[caption id="attachment_80213" align="aligncenter" width="624"] The colors of the zircon crystals range from transparent to deep red.
Courtesy of University of Wisconsin[/caption]In a report in the journal Nature Geoscience on Sunday, scientists say ancient crystals have been dated to about 4.4 billion years—meaning they are the oldest pieces of Earth’s crust. The crystals, called zircons, are a luminous red and about 400 micrometers long (a bit bigger than four human hairs). They cannot be seen without a magnifying glass, and some are smooth, while others have serrated edges. When blitzed with electrons, the zircons glow blue.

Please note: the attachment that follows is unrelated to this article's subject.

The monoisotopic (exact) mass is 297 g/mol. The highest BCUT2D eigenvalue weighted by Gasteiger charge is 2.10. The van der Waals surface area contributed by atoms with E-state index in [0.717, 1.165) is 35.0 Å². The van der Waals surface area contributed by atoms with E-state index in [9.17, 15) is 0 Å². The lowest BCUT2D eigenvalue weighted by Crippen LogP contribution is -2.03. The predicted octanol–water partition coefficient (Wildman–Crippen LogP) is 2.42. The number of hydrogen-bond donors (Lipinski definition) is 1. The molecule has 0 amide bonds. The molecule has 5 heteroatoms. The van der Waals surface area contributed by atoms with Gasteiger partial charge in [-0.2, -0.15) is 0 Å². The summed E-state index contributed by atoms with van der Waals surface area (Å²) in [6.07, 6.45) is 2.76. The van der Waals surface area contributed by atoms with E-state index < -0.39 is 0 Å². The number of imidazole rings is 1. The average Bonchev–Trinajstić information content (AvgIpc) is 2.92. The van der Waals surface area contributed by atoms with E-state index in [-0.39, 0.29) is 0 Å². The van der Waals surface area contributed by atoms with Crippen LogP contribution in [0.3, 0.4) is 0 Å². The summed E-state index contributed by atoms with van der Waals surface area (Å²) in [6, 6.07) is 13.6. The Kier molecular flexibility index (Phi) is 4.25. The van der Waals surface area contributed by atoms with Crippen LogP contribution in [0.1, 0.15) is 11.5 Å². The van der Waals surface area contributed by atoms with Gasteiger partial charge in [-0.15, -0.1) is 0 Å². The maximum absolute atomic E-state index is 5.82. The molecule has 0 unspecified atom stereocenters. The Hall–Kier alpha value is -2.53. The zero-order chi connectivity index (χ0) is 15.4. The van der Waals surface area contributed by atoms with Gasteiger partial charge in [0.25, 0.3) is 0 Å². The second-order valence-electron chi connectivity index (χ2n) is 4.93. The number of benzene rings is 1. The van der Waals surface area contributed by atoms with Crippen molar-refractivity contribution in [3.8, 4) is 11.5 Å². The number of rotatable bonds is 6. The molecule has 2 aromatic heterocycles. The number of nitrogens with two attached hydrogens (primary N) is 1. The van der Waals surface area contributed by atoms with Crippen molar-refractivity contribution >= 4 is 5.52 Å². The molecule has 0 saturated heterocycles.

A sheep ranch in the Jack Hills region in Perth, Australia, yielded the zircons to geologists in 2001. Scientists dated the crystals by looking at the ratio of oxygen isotopes in the zircons. The result indicates that temperatures on the planet 4.4 billion years ago would have allowed for liquid water, and therefore, life. In other words, the Earth cooled more quickly and formed a crust faster than previously believed.
In a previous attempt to date the crystals, scientists analyzed how much of the uranium had decayed into lead. The results indicated a possible problem: lead atoms could have moved inside the crystals and clustered to give a false age—hence the need for further testing with new instrument that could identify individual atoms.
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